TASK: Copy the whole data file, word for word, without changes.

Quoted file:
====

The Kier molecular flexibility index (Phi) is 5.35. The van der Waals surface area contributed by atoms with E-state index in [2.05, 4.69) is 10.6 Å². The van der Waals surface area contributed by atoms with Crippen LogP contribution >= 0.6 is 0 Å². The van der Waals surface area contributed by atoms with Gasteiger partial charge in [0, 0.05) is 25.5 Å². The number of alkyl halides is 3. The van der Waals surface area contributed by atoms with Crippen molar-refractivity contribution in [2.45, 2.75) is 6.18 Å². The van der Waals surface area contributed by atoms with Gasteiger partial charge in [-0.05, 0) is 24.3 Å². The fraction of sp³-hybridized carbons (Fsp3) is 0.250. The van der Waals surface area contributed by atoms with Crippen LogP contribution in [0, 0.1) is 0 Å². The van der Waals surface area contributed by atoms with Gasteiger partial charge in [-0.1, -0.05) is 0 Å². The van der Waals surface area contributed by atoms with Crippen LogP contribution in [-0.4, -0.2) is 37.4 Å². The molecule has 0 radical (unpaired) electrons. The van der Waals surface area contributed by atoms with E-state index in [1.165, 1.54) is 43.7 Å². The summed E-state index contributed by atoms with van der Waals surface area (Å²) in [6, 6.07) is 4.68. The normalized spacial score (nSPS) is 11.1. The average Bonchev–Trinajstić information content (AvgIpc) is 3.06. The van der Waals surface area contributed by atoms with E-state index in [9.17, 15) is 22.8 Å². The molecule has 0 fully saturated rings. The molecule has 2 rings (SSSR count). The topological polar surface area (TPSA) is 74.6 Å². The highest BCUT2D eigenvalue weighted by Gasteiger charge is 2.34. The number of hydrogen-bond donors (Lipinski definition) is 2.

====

The Kier molecular flexibility index (Phi) is 5.35. The van der Waals surface area contributed by atoms with E-state index in [2.05, 4.69) is 10.6 Å². The van der Waals surface area contributed by atoms with Crippen LogP contribution >= 0.6 is 0 Å². The van der Waals surface area contributed by atoms with Gasteiger partial charge in [0, 0.05) is 25.5 Å². The number of alkyl halides is 3. The van der Waals surface area contributed by atoms with Crippen molar-refractivity contribution in [2.45, 2.75) is 6.18 Å². The van der Waals surface area contributed by atoms with Gasteiger partial charge in [-0.05, 0) is 24.3 Å². The fraction of sp³-hybridized carbons (Fsp3) is 0.250. The van der Waals surface area contributed by atoms with Crippen LogP contribution in [0, 0.1) is 0 Å². The van der Waals surface area contributed by atoms with Gasteiger partial charge in [-0.1, -0.05) is 0 Å². The van der Waals surface area contributed by atoms with Crippen LogP contribution in [-0.4, -0.2) is 37.4 Å². The molecule has 0 radical (unpaired) electrons. The van der Waals surface area contributed by atoms with E-state index in [1.165, 1.54) is 43.7 Å². The summed E-state index contributed by atoms with van der Waals surface area (Å²) in [6, 6.07) is 4.68. The normalized spacial score (nSPS) is 11.1. The average Bonchev–Trinajstić information content (AvgIpc) is 3.06. The van der Waals surface area contributed by atoms with E-state index in [9.17, 15) is 22.8 Å². The molecule has 0 fully saturated rings. The molecule has 2 rings (SSSR count). The topological polar surface area (TPSA) is 74.6 Å². The highest BCUT2D eigenvalue weighted by Gasteiger charge is 2.34. The number of hydrogen-bond donors (Lipinski definition) is 2.